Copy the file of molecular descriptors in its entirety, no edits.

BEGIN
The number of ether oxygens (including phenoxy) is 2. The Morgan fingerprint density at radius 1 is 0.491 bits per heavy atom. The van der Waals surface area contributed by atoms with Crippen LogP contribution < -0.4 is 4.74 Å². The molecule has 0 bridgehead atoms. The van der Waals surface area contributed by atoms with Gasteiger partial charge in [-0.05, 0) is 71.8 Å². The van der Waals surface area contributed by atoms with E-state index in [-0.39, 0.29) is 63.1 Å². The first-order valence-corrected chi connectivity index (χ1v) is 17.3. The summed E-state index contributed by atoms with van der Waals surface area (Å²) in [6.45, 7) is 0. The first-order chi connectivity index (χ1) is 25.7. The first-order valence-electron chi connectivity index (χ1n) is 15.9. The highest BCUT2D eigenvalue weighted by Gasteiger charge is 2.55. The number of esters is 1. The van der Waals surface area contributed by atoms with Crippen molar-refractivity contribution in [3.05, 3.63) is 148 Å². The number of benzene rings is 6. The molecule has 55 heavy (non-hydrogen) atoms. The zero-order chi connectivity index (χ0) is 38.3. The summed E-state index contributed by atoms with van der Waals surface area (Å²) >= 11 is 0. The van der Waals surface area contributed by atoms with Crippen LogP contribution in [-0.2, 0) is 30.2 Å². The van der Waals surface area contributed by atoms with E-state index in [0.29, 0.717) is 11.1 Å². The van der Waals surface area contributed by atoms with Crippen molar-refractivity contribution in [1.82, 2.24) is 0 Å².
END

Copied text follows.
The number of ether oxygens (including phenoxy) is 2. The Morgan fingerprint density at radius 1 is 0.491 bits per heavy atom. The van der Waals surface area contributed by atoms with Crippen LogP contribution < -0.4 is 4.74 Å². The molecule has 0 bridgehead atoms. The van der Waals surface area contributed by atoms with Gasteiger partial charge in [-0.05, 0) is 71.8 Å². The van der Waals surface area contributed by atoms with E-state index in [-0.39, 0.29) is 63.1 Å². The first-order valence-corrected chi connectivity index (χ1v) is 17.3. The summed E-state index contributed by atoms with van der Waals surface area (Å²) in [6.45, 7) is 0. The first-order chi connectivity index (χ1) is 25.7. The first-order valence-electron chi connectivity index (χ1n) is 15.9. The highest BCUT2D eigenvalue weighted by Gasteiger charge is 2.55. The number of esters is 1. The van der Waals surface area contributed by atoms with Crippen molar-refractivity contribution in [3.05, 3.63) is 148 Å². The number of benzene rings is 6. The molecule has 55 heavy (non-hydrogen) atoms. The zero-order chi connectivity index (χ0) is 38.3. The summed E-state index contributed by atoms with van der Waals surface area (Å²) >= 11 is 0. The van der Waals surface area contributed by atoms with Crippen LogP contribution in [-0.2, 0) is 30.2 Å². The van der Waals surface area contributed by atoms with E-state index in [0.29, 0.717) is 11.1 Å². The van der Waals surface area contributed by atoms with Crippen molar-refractivity contribution in [1.82, 2.24) is 0 Å².